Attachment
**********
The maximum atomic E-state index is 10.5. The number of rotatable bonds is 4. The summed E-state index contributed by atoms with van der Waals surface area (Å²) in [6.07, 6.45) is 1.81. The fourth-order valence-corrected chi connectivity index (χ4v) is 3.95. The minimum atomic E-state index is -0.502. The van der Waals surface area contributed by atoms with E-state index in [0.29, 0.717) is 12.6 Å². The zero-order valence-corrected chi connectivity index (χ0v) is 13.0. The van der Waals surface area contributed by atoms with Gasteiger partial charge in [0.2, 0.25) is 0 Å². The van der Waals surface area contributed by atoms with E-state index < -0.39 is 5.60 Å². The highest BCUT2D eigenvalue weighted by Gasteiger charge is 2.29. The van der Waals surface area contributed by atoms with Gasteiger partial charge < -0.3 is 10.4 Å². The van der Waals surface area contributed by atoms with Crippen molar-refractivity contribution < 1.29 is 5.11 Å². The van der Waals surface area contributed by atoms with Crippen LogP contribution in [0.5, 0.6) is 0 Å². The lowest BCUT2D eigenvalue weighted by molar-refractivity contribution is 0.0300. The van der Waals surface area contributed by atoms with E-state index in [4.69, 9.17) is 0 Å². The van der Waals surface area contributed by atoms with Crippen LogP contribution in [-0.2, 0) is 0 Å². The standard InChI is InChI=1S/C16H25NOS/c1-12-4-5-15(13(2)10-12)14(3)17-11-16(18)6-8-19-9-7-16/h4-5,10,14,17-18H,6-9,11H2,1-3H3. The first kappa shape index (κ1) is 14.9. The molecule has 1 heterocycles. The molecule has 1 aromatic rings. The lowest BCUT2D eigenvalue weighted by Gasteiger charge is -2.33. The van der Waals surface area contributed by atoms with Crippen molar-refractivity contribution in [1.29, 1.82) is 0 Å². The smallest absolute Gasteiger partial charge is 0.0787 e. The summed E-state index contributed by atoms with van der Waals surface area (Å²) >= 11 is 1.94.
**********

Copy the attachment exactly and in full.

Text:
The maximum atomic E-state index is 10.5. The number of rotatable bonds is 4. The summed E-state index contributed by atoms with van der Waals surface area (Å²) in [6.07, 6.45) is 1.81. The fourth-order valence-corrected chi connectivity index (χ4v) is 3.95. The minimum atomic E-state index is -0.502. The van der Waals surface area contributed by atoms with E-state index in [0.29, 0.717) is 12.6 Å². The zero-order valence-corrected chi connectivity index (χ0v) is 13.0. The van der Waals surface area contributed by atoms with Gasteiger partial charge in [0.2, 0.25) is 0 Å². The van der Waals surface area contributed by atoms with E-state index < -0.39 is 5.60 Å². The highest BCUT2D eigenvalue weighted by Gasteiger charge is 2.29. The van der Waals surface area contributed by atoms with Gasteiger partial charge < -0.3 is 10.4 Å². The van der Waals surface area contributed by atoms with Crippen molar-refractivity contribution < 1.29 is 5.11 Å². The van der Waals surface area contributed by atoms with Crippen LogP contribution in [0.5, 0.6) is 0 Å². The lowest BCUT2D eigenvalue weighted by molar-refractivity contribution is 0.0300. The van der Waals surface area contributed by atoms with E-state index in [4.69, 9.17) is 0 Å². The van der Waals surface area contributed by atoms with Crippen LogP contribution in [-0.2, 0) is 0 Å². The standard InChI is InChI=1S/C16H25NOS/c1-12-4-5-15(13(2)10-12)14(3)17-11-16(18)6-8-19-9-7-16/h4-5,10,14,17-18H,6-9,11H2,1-3H3. The first kappa shape index (κ1) is 14.9. The molecule has 1 heterocycles. The molecule has 1 aromatic rings. The lowest BCUT2D eigenvalue weighted by Gasteiger charge is -2.33. The van der Waals surface area contributed by atoms with Crippen molar-refractivity contribution in [1.29, 1.82) is 0 Å². The smallest absolute Gasteiger partial charge is 0.0787 e. The summed E-state index contributed by atoms with van der Waals surface area (Å²) >= 11 is 1.94.